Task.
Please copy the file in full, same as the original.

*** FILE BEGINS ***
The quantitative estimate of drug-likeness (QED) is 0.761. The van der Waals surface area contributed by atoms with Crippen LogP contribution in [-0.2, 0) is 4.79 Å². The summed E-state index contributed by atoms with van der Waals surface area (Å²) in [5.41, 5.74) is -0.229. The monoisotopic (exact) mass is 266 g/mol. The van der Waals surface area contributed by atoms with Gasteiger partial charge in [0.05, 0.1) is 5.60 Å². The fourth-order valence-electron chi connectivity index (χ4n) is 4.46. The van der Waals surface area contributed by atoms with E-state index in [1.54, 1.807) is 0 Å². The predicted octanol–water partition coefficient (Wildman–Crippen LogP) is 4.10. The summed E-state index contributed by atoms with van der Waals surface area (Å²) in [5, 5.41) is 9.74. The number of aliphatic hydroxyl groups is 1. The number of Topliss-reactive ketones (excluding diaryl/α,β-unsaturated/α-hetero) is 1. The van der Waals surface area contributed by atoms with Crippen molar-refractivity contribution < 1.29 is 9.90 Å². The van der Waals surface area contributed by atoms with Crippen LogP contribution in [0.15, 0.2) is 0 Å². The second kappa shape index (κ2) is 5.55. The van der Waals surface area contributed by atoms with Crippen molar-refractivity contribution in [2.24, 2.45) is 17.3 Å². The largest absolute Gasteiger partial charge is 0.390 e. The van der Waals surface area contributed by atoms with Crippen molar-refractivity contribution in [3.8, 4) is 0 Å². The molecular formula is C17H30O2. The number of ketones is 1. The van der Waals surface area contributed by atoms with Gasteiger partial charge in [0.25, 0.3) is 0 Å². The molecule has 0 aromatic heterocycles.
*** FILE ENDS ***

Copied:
The quantitative estimate of drug-likeness (QED) is 0.761. The van der Waals surface area contributed by atoms with Crippen LogP contribution in [-0.2, 0) is 4.79 Å². The summed E-state index contributed by atoms with van der Waals surface area (Å²) in [5.41, 5.74) is -0.229. The monoisotopic (exact) mass is 266 g/mol. The van der Waals surface area contributed by atoms with Gasteiger partial charge in [0.05, 0.1) is 5.60 Å². The fourth-order valence-electron chi connectivity index (χ4n) is 4.46. The van der Waals surface area contributed by atoms with E-state index in [1.54, 1.807) is 0 Å². The predicted octanol–water partition coefficient (Wildman–Crippen LogP) is 4.10. The summed E-state index contributed by atoms with van der Waals surface area (Å²) in [5, 5.41) is 9.74. The number of aliphatic hydroxyl groups is 1. The number of Topliss-reactive ketones (excluding diaryl/α,β-unsaturated/α-hetero) is 1. The van der Waals surface area contributed by atoms with Crippen molar-refractivity contribution < 1.29 is 9.90 Å². The van der Waals surface area contributed by atoms with Crippen LogP contribution in [0.15, 0.2) is 0 Å². The second kappa shape index (κ2) is 5.55. The van der Waals surface area contributed by atoms with Crippen molar-refractivity contribution in [2.24, 2.45) is 17.3 Å². The largest absolute Gasteiger partial charge is 0.390 e. The van der Waals surface area contributed by atoms with Crippen molar-refractivity contribution in [3.8, 4) is 0 Å². The molecular formula is C17H30O2. The number of ketones is 1. The van der Waals surface area contributed by atoms with Gasteiger partial charge in [0.25, 0.3) is 0 Å². The molecule has 0 aromatic heterocycles.